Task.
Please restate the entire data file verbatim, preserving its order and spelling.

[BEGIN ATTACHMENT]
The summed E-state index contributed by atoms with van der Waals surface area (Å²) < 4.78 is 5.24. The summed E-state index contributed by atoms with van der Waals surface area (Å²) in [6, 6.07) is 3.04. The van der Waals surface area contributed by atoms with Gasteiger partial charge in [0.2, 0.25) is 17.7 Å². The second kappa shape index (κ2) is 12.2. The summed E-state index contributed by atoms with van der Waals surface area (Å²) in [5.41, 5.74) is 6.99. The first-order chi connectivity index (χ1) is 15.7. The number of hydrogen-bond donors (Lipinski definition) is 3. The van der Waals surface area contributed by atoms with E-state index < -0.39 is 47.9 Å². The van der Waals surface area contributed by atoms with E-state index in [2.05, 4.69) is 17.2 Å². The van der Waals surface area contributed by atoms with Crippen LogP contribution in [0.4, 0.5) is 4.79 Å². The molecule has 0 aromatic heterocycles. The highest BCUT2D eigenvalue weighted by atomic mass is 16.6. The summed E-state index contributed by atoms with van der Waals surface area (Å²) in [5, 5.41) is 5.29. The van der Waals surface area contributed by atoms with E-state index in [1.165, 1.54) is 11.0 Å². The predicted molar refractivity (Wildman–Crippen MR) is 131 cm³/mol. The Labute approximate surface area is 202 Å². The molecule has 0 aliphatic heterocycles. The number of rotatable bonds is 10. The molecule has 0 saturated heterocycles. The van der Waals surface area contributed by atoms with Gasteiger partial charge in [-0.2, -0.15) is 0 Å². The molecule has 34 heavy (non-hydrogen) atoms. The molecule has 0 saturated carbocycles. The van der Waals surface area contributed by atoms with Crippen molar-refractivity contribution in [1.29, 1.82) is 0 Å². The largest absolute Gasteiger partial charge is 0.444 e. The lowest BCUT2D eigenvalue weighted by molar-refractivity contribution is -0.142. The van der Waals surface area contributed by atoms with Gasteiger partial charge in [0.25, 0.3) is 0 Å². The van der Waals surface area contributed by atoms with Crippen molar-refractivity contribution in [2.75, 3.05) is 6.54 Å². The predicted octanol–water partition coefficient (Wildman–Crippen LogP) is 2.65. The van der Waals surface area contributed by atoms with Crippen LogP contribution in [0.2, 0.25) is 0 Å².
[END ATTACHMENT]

The summed E-state index contributed by atoms with van der Waals surface area (Å²) < 4.78 is 5.24. The summed E-state index contributed by atoms with van der Waals surface area (Å²) in [6, 6.07) is 3.04. The van der Waals surface area contributed by atoms with Gasteiger partial charge in [0.2, 0.25) is 17.7 Å². The second kappa shape index (κ2) is 12.2. The summed E-state index contributed by atoms with van der Waals surface area (Å²) in [5.41, 5.74) is 6.99. The first-order chi connectivity index (χ1) is 15.7. The number of hydrogen-bond donors (Lipinski definition) is 3. The van der Waals surface area contributed by atoms with E-state index < -0.39 is 47.9 Å². The van der Waals surface area contributed by atoms with E-state index in [2.05, 4.69) is 17.2 Å². The van der Waals surface area contributed by atoms with Crippen LogP contribution in [0.4, 0.5) is 4.79 Å². The molecule has 0 aromatic heterocycles. The highest BCUT2D eigenvalue weighted by atomic mass is 16.6. The summed E-state index contributed by atoms with van der Waals surface area (Å²) in [5, 5.41) is 5.29. The van der Waals surface area contributed by atoms with E-state index in [1.165, 1.54) is 11.0 Å². The predicted molar refractivity (Wildman–Crippen MR) is 131 cm³/mol. The Labute approximate surface area is 202 Å². The molecule has 0 aliphatic heterocycles. The number of rotatable bonds is 10. The molecule has 0 saturated heterocycles. The van der Waals surface area contributed by atoms with Gasteiger partial charge in [-0.2, -0.15) is 0 Å². The molecule has 34 heavy (non-hydrogen) atoms. The molecule has 0 saturated carbocycles. The van der Waals surface area contributed by atoms with Crippen molar-refractivity contribution in [1.29, 1.82) is 0 Å². The largest absolute Gasteiger partial charge is 0.444 e. The lowest BCUT2D eigenvalue weighted by molar-refractivity contribution is -0.142. The van der Waals surface area contributed by atoms with Gasteiger partial charge in [0.25, 0.3) is 0 Å². The van der Waals surface area contributed by atoms with Crippen molar-refractivity contribution in [2.75, 3.05) is 6.54 Å². The predicted octanol–water partition coefficient (Wildman–Crippen LogP) is 2.65. The van der Waals surface area contributed by atoms with Crippen LogP contribution in [0.2, 0.25) is 0 Å².